During the past decades, the number of cars on the road and the need for transportation has increased rapidly. Those increasing traffic volumes lead to an increase of congestion, reduced safety and an increase in pollution. Recent numbers show that there has been an increase of 16% between 2000 and 2012 in the amount of traffic on Dutch roads. It is expected that this growth continues will continue. The costs of congestion and delays are estimated to be between 1.8 and 2.4 billion euro per year. The easiest way to increase road capacity is to build more roads, which has been done extensively during the first half of the 20th century. A combination of an increased environmental concern and limited financial and physical resources however has led to a policy in which the current infrastructure should be used more efficiently.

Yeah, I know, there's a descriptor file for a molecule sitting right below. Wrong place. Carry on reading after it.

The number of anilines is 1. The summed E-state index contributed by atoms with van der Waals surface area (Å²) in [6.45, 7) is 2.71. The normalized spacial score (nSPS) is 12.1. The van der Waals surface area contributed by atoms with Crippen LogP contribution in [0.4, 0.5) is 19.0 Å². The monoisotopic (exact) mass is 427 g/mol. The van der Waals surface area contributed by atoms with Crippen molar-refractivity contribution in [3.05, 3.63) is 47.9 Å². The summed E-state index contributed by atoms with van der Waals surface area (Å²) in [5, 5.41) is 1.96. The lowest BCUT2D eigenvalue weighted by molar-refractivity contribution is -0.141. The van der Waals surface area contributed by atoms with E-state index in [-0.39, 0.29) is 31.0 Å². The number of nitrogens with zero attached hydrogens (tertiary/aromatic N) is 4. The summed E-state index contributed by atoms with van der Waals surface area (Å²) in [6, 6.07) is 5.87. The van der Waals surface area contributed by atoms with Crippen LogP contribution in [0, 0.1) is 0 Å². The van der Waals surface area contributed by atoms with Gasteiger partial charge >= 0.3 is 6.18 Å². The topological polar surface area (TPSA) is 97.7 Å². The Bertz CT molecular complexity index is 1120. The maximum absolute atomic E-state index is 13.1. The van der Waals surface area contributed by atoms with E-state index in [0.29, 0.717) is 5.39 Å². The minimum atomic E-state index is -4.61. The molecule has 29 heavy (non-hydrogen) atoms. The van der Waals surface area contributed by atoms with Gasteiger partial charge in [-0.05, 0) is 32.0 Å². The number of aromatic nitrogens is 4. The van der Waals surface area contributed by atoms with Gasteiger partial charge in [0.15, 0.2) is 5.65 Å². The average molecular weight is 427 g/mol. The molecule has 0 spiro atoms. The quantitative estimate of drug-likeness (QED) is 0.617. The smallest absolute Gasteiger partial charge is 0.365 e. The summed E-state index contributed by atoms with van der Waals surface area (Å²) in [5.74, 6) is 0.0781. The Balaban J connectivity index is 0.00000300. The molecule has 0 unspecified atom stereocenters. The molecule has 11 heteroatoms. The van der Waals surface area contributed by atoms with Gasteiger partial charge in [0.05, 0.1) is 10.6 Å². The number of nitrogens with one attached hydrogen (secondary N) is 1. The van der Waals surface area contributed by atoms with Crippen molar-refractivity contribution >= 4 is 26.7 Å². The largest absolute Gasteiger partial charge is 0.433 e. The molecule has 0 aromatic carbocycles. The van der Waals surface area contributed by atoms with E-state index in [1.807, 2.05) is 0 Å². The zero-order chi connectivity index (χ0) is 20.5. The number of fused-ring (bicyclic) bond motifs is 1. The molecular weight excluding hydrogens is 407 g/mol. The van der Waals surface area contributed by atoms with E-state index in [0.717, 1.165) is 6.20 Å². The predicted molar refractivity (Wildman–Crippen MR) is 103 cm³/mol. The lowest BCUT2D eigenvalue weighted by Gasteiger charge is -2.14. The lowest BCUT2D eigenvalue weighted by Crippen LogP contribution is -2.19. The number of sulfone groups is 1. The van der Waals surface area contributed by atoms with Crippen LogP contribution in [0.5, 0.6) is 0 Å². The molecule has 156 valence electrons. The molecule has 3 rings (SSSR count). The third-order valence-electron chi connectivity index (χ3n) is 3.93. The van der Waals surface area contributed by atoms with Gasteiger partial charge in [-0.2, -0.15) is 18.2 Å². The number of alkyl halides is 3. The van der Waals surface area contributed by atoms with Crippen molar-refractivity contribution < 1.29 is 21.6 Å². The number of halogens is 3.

In recent years, a number of studies on increasing the efficiency of existing roads have been performed. The results are promising but a lot of additional research is still needed in order to further improve the efficiency of the roads. One of the main issues caused by congestion is something called the capacity drop. Because the queue discharge rate is in general lower than the capacity of a road, the capacity of the road is not fully used. In current research, a lot of attention is aimed at resolving congestion when it occurs. The main issue with this approach is that when congestion sets in, the capacity drop will always be present. The main focus of this research is on improving the performance of a road by investigating a way to prevent congestion using dynamic speed limits.